The Moonlight Fire ignited on Labor Day 2007 in the northern Sierra Nevada Mountains. Two weeks later, the fire had claimed 65,000 acres, almost 45,000 in the Lassen and Plumas National Forests. Seven years later, the Moonlight Fire has laid waste to the idea that government officials — state and federal investigators and prosecutors, some still on the job — can be counted on to conduct an honest investigation and ethical prosecution of those responsible for starting a forest fire.
"Corrupt and tainted," "egregious," and "reprehensible" and "governmental corruption": These are not the phrases of lawyers for those accused of starting the fire. They are the words of California Superior Court Judge Leslie C. Nichols in ending the state lawsuits stemming from the California Department of Forestry and Fire Protection's (Cal Fire's) fraud-filled Moonlight Fire investigation and awarding full compensatory attorney fees and expenses of more than $32 million to the defendants.
But the California officials did not act alone. The investigation and prosecution was a joint federal-state enterprise — a corrupt conspiracy, really — and attorneys for the defendants in the federal case are now asking a federal judge to set aside the 2012 settlement agreement (a $55 million payment and the transfer 22,500 acres to the United States) forced on them as a result of the "corrupt and tainted" fire investigation.
Their motion sometimes reads like a page-turning whodunit — except it's the "all-in" government investigators and prosecutors who engage in a corrupt conspiracy against the big, bad corporate interests and logging companies. Consider some of what the motion alleges:
• Investigators were so hell-bent on pinning the blame on Sierra Pacific Industries and other deep-pocketed defendants that they ignored their initial origin-of-fire findings and manufactured evidence.
• Investigators turned a blind eye to two individuals who were in, or might have been in, the forest the day the fire started. One was cutting firewood with an illegally modified chainsaw. The other was a suspected (later convicted) arsonist who worked for the U.S. Forest Service — as a battalion chief for fire prevention, no less — and had arrived in the area weeks before the fire.
• State and federal prosecutors failed to disclose evidence damaging to the government and sat by as investigators perjured themselves.
• One veteran federal prosecutor, E. Robert Wright, was taken off the case — presumably because he insisted that damaging evidence be handed over to defendants in fire cases. Another, Eric Overby, left the investigation in disgust, but not before unburdening himself to Sierra Pacific's lead counsel.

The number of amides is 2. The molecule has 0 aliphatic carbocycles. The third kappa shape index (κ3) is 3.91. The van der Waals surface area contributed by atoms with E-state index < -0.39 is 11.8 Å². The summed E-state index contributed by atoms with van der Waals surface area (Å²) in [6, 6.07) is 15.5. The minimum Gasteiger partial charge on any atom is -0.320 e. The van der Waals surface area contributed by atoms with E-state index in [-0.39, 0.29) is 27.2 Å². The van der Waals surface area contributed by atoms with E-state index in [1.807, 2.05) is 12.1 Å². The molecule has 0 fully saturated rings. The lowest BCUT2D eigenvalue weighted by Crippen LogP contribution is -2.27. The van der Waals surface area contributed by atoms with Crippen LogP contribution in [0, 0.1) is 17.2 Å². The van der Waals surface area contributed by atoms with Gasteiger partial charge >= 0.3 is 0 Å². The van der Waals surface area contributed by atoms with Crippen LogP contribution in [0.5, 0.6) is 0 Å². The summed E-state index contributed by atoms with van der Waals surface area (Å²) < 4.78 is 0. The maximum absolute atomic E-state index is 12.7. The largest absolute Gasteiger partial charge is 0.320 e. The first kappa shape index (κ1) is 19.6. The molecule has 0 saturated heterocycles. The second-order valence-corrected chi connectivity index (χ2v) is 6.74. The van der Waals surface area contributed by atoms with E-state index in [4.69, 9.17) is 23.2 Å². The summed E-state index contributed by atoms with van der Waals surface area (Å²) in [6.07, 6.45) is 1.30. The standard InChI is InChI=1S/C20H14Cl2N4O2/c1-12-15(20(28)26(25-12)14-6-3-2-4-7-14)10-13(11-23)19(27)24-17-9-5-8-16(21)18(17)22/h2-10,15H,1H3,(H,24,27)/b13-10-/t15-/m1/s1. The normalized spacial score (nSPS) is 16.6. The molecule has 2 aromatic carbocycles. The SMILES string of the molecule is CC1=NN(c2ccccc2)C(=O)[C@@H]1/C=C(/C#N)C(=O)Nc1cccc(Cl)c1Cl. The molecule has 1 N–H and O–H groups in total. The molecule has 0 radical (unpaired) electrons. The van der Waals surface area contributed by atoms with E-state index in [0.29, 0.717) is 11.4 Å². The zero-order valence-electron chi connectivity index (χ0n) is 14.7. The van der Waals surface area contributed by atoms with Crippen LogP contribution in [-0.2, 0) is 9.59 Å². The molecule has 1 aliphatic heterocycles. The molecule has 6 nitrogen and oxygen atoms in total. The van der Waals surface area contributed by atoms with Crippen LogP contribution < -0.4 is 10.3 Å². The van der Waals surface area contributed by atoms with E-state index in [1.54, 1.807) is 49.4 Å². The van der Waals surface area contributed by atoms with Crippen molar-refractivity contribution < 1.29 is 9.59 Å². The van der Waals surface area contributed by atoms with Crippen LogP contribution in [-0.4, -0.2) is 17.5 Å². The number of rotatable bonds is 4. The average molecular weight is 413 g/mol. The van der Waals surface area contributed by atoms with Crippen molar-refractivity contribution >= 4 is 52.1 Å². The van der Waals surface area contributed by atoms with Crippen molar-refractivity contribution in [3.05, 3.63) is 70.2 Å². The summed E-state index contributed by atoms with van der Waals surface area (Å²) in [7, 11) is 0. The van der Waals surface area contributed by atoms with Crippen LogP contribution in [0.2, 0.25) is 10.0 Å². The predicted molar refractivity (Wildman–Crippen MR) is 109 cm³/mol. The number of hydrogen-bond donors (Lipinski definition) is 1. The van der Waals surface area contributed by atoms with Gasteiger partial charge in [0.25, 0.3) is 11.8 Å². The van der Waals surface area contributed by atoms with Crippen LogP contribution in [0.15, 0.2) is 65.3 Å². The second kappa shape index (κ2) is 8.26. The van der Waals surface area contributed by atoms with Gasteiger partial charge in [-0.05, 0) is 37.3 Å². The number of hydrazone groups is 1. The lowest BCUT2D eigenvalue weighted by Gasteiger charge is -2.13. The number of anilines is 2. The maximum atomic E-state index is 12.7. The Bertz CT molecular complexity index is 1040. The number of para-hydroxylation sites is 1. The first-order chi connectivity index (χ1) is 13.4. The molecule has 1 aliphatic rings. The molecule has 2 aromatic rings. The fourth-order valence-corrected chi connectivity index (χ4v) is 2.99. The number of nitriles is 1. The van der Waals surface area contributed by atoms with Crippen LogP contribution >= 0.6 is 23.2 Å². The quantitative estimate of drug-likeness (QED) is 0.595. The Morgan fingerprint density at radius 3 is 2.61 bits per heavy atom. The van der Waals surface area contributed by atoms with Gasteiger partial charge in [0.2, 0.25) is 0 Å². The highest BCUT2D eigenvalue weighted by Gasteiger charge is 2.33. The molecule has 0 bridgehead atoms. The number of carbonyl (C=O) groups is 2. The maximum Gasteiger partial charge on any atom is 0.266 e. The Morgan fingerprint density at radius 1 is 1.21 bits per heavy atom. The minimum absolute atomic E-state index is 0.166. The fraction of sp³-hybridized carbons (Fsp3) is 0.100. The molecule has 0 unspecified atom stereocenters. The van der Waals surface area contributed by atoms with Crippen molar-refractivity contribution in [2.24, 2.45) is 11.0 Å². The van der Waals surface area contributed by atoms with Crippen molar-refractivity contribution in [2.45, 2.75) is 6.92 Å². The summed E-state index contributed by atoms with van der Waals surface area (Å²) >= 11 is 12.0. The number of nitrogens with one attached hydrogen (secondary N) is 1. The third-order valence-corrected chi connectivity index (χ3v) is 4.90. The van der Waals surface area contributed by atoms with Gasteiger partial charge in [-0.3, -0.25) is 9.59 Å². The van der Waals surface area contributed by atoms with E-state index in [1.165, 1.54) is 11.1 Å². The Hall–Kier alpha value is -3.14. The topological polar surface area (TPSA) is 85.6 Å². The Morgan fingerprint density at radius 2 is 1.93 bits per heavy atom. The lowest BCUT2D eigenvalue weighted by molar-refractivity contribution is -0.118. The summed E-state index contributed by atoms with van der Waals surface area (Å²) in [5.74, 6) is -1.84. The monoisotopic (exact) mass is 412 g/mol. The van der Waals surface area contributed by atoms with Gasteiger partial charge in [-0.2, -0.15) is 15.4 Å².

Why were Cal Fire investigators so committed to going after Sierra Pacific and the other defendants in the case? Beyond targeting companies that could pay, Cal Fire officials benefited professionally and even financially through a fund (the Wildland Fire Investigation Training and Equipment Fund) that operated outside state fiscal controls or legislative oversight — a fund that would have received a chunk of the proposed $8.1 million payment to California in state Moonlight Fire settlement.
The investigation was a fiasco from its inception. One Forest Service worker visited the lookout tower where the fire was said to have been spotted. She found the spotter engrossed in urinating on his bare feet (good for athlete's foot fungus, he claimed) with marijuana paraphernalia and odor in the cabin. ("My bad," he apologized.)
No, you cannot make this stuff up, but the victims in the Moonlight are all too real, as well. There are, of course, the defendants who were fraudulently induced into the settlement in the federal case. One was forced into bankruptcy. There are, too, the state and federal investigators and prosecutors who do their jobs with honesty and integrity. The misconduct of the investigators in Cal Fire and the U.S. Forest Service, as well as the prosecutors in the California attorney general's office and the United States Attorney's Office for the Eastern District of California, has tarred all civil servants.
But there are also less immediate but no less important victims: members of the public, who have every right to expect forest fire investigations will be uncorrupt and untainted, because fire prevention — lives and livelihoods — depend on this, especially in Oregon and other parts of the West. Annother victim: a legal system that's built on prosecutors being committed to the requirements of justice rather than the expediencies of winning at all cost.
In short, "scorched earth" should remain the province of the fire, not the approach of our governments' fire investigators and prosecutors.